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Silverdocs 2011: Cafeteria Man

June 25, 2011

I don’t usually post on Saturdays but this is a special exception because since seeing Cafeteria Man at Silverdocs yesterday, I can’t get it out of my head.

Cafeteria Man follows Tony Geraci as he attempts to reform school food at Baltimore City public schools over two years. His results are extraordinary, from creating urban gardens and hospitality programs that educate and train students for real-world careers, to creating a school food program that gets 100% of its produce locally, to increasing the number of school breakfasts sold from 8,500 to 35,000 over a 6-month period — a little clever packaging (Orioles and Ravens logos) made the low-sugar, whole-grain breakfasts a hot commodity.

Shocking facts:

  • most of our food travels 1,500 miles before we eat it
  • a lot of money is wasted simply transporting crates of food from one side of a warehouse to another
  • one-third of U.S. kids born in 2000 will develop diabetes at some point in his/her lifetime
  • the National School Lunch Program serves approximately 30.5 million lunches per day at a cost of $8.7 billion a year.

The movie hits home not only because I remember cafeteria mystery meat and ‘Pizza Fridays,’ but because one of Geraci’s main messages is to Buy local. Maryland’s Best, a statewide initiative to promote local agriculture, meat, dairy and more, is featured heavily in the movie and since I spent most of my life in Maryland, I can attest to the incredible variety of local goods available.

Baugher’s even makes a guest appearance. I had lunch at Baugher’s last summer and shopped at its amazing farm market. Ever since, my friends and I have been trying to coordinate a date to go back for homemade ice cream and pies, produce that literally goes from farm to plate, and pick-your-own berries, apples, pumpkins and more.

I love where I live and have only become aware recently of how lucky I am.

Geraci, who quit his job a few months ago to become a school food reform consultant, puts it best: school food reform is ‘”letting a city heal itself using food as the vehicle.” He told the story of teenagers who had never eaten real (ie, not from a can) peaches before, amazed at the fuzzy skin. You see the faces of young kids as they try herbs for the first time, pick vegetables that they had grown from a garden, prepare meals using home-grown ingredients.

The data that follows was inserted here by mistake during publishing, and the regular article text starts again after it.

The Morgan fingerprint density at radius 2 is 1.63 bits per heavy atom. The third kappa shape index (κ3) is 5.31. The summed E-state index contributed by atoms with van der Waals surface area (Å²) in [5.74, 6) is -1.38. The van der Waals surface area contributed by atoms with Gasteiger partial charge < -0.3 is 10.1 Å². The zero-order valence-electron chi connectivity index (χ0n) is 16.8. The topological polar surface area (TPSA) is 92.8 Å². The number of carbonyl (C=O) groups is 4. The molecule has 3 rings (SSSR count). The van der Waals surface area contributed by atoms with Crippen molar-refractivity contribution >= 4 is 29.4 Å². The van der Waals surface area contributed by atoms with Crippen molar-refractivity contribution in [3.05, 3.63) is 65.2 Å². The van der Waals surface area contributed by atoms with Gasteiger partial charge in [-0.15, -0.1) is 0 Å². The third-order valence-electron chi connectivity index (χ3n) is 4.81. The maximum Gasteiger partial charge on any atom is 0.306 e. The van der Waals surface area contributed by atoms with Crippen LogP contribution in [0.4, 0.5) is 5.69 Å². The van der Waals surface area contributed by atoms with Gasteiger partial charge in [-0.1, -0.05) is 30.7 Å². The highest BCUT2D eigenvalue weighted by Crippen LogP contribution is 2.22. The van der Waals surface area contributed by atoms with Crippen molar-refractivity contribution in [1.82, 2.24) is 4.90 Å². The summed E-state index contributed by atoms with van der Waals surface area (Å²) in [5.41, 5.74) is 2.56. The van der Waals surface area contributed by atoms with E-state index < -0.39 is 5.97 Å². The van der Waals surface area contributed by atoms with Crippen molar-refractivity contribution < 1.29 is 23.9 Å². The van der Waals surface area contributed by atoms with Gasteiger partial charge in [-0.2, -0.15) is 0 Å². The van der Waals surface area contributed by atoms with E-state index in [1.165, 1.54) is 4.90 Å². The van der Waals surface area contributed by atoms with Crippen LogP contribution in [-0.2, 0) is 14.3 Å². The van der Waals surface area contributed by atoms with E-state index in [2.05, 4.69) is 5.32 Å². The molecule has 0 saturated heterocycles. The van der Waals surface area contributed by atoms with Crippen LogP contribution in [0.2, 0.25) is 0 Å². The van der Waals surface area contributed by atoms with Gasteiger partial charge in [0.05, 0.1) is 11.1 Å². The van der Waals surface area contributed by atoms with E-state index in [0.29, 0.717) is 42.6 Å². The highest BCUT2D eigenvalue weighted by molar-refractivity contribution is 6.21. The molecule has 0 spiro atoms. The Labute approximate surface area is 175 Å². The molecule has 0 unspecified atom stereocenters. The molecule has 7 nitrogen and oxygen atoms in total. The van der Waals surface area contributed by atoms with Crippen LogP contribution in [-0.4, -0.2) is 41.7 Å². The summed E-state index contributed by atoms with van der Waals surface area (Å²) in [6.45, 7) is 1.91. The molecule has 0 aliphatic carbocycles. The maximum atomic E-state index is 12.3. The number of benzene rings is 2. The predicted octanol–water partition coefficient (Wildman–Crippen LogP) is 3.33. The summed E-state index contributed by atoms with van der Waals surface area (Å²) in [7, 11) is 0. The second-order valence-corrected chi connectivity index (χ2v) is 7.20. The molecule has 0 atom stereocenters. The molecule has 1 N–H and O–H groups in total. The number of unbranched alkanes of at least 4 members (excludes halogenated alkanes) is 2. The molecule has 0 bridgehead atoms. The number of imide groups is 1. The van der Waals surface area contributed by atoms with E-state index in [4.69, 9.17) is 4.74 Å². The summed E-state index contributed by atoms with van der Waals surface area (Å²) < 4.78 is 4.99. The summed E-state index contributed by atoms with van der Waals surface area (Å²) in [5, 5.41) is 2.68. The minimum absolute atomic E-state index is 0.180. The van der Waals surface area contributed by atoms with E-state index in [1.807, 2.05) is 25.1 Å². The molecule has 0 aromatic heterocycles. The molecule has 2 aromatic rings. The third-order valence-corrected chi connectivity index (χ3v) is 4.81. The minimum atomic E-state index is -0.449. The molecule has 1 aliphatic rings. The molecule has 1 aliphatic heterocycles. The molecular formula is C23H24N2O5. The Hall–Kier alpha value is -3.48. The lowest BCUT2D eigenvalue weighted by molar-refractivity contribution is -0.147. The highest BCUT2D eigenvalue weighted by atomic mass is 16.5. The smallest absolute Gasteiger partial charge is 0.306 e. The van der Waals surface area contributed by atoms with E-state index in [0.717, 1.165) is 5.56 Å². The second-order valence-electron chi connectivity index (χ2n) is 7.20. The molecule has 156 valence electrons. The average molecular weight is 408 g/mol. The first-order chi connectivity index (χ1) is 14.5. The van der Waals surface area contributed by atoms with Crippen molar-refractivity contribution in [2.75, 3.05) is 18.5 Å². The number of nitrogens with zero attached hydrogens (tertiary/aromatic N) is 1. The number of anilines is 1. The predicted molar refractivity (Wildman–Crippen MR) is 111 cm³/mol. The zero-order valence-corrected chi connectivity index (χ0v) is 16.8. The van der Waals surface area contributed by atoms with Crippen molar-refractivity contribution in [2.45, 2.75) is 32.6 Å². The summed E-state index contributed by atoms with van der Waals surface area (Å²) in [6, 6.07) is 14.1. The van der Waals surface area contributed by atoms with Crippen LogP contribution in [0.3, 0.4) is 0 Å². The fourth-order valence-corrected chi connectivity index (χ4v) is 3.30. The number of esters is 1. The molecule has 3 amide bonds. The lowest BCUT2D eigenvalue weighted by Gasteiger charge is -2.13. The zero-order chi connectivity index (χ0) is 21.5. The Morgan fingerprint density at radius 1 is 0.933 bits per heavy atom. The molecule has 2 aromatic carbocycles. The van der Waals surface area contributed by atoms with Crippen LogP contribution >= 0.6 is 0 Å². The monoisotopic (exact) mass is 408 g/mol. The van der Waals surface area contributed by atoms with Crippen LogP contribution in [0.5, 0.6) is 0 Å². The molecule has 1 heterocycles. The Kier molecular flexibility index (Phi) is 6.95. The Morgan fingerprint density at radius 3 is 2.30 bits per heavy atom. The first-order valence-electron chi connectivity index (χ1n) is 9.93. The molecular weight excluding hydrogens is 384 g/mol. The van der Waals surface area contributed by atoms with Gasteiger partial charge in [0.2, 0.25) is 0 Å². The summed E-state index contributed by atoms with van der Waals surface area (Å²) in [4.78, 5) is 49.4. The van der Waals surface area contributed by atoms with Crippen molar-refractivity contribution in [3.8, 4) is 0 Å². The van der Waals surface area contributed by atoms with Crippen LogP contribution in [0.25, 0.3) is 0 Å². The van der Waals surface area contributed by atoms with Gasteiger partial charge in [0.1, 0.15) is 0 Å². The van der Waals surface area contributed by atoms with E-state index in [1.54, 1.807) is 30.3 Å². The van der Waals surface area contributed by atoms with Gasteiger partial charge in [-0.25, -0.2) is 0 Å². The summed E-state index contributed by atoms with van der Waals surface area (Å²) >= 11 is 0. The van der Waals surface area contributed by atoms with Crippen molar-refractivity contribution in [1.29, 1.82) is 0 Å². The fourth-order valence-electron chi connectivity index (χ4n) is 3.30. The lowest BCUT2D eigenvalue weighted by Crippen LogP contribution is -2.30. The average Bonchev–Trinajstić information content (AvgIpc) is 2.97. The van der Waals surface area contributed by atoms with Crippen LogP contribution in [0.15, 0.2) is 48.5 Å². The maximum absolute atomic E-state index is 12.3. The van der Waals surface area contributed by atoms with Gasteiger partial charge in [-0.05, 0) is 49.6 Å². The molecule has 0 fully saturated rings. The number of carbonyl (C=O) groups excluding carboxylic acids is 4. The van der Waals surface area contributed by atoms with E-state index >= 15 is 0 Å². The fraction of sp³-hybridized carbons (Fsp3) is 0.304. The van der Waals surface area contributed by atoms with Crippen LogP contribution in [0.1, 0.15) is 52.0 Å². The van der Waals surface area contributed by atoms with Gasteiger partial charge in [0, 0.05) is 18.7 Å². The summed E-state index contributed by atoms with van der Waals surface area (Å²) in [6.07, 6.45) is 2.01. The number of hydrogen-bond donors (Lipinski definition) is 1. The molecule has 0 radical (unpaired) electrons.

For a girl who grew up in an affluent suburb, it was eye-opening. Baltimore’s just an hour up the road but it feels like a lifetime away. Then again, is DC really any different? My neighborhood has an amazing farmers’ market but I wonder whether my neighbors across the river have access to anything like that.

If Baltimore, one of America’s poorest school districts, can reform its school food, why can’t other school districts? Sure, there are some places where it would be hard to eat local year-round — Alaska, I’m looking at you — but there’s no excuse for a box of apple juice counting as a serving of fruit, or kids growing up without ever eating corn on the cob, or bureaucrats who approve ‘nutritious’ school lunches for kids that they themselves wouldn’t eat.

As Geraci said, we’ve raised a generation of kids who think fruit is a flavoring.

Leaving Cafeteria Man, which doesn’t have a distributor yet but does have a website for more information, I was reinspired to eat local as much as possible. To give my money to farmers in Maryland and northern Virginia who will then put that back into the local economy, not send my hard-earned dollars to New Zealand for apples or to California for lettuce. Belonging to a CSA makes it easy this time of year but I feel like I need to be more conscious year-round, too.

(Eating local cheerleaders Michael Pollan, Chef Ann Cooper (the “Renegade Lunch Lady”), Will Allen and First Lady Michelle Obama make guest appearances.)

Plus, now I understand why my parents only let me buy school lunch on ‘Pizza Friday’ — I wouldn’t want my children eating school food, either.

Did you buy or bring lunch to school? How was your school food? I want to write a post soon about local food but don’t want to sound like a total yuppie or an urban wannabe hippie. Tips?

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5 Comments leave one →
  1. June 25, 2011 10:39 am

    Thank you for your kind words and enthusiasm. We are all part of making change–a responsibility and an honor both.

    • June 25, 2011 6:03 pm

      Thanks for your comment, Richard. I want to spread the word to as many people as possible and get this movie into more theatres — it should be required viewing, especially for parents!

  2. June 26, 2011 10:58 am

    This sounds like it was a really great film and I’m bummed I missed it. I’m pretty big on eating local when possible, but I know for some people it’s not easy. We’re definitely fortunate to live in the area we do.

    Also as a total sidenote, did you see the DC food banks are going to start charging people for produce. So you can get the crap food like you normally could but now you’re going to have to pay more for the healthy stuff. Heaven help us.

    • June 27, 2011 7:52 am

      They are planning more screening in the DC area so I’ll let you know if I hear anything.

      And yes — crazy about the food banks! These are people who need subsidized/free produce more than anyone — many of them can buy the crap themselves! — but at the same time, I do understand where the food banks are coming from. They can’t keep losing money… It’s a hard position to be in.

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  1. Jackie’s: Eating Local, Eating Well « Travel Eat Repeat

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